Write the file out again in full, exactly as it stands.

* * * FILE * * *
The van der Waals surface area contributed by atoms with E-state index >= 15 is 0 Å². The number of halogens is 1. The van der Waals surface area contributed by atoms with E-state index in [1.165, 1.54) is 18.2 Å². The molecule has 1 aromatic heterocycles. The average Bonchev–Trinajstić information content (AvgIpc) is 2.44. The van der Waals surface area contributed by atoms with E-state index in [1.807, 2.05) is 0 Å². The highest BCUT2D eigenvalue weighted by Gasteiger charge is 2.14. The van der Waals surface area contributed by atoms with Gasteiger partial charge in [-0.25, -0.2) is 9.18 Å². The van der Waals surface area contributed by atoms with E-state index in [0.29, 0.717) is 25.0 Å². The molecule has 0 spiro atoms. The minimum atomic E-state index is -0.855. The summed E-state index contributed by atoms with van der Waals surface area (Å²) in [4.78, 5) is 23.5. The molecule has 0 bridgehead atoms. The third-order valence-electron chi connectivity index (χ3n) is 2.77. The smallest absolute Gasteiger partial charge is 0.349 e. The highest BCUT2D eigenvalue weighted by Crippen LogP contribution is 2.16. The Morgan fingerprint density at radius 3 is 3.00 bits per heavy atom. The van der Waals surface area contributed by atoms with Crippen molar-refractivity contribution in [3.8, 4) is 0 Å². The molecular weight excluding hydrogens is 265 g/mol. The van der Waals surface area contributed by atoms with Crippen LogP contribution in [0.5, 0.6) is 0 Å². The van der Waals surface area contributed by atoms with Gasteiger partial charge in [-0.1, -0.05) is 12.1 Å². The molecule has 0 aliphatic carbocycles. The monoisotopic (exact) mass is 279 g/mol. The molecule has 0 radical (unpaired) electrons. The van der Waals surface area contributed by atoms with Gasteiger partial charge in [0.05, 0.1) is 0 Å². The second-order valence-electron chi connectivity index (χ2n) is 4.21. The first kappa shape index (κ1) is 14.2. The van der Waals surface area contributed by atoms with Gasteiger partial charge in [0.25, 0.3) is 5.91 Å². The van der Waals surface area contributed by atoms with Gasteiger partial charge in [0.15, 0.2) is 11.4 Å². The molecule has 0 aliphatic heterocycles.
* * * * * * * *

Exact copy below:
The van der Waals surface area contributed by atoms with E-state index >= 15 is 0 Å². The number of halogens is 1. The van der Waals surface area contributed by atoms with E-state index in [1.165, 1.54) is 18.2 Å². The molecule has 1 aromatic heterocycles. The average Bonchev–Trinajstić information content (AvgIpc) is 2.44. The van der Waals surface area contributed by atoms with E-state index in [1.807, 2.05) is 0 Å². The highest BCUT2D eigenvalue weighted by Gasteiger charge is 2.14. The van der Waals surface area contributed by atoms with Gasteiger partial charge in [-0.25, -0.2) is 9.18 Å². The van der Waals surface area contributed by atoms with E-state index in [0.29, 0.717) is 25.0 Å². The molecule has 0 spiro atoms. The minimum atomic E-state index is -0.855. The summed E-state index contributed by atoms with van der Waals surface area (Å²) in [4.78, 5) is 23.5. The molecule has 0 bridgehead atoms. The third-order valence-electron chi connectivity index (χ3n) is 2.77. The smallest absolute Gasteiger partial charge is 0.349 e. The highest BCUT2D eigenvalue weighted by Crippen LogP contribution is 2.16. The Morgan fingerprint density at radius 3 is 3.00 bits per heavy atom. The van der Waals surface area contributed by atoms with Crippen molar-refractivity contribution in [3.8, 4) is 0 Å². The molecular weight excluding hydrogens is 265 g/mol. The van der Waals surface area contributed by atoms with Crippen LogP contribution in [0.5, 0.6) is 0 Å². The van der Waals surface area contributed by atoms with Gasteiger partial charge in [-0.1, -0.05) is 12.1 Å². The molecule has 0 aliphatic carbocycles. The monoisotopic (exact) mass is 279 g/mol. The molecule has 0 radical (unpaired) electrons. The van der Waals surface area contributed by atoms with Gasteiger partial charge in [0.05, 0.1) is 0 Å². The second-order valence-electron chi connectivity index (χ2n) is 4.21. The first kappa shape index (κ1) is 14.2. The van der Waals surface area contributed by atoms with Gasteiger partial charge in [0.25, 0.3) is 5.91 Å². The van der Waals surface area contributed by atoms with Gasteiger partial charge in [0.15, 0.2) is 11.4 Å². The molecule has 0 aliphatic heterocycles.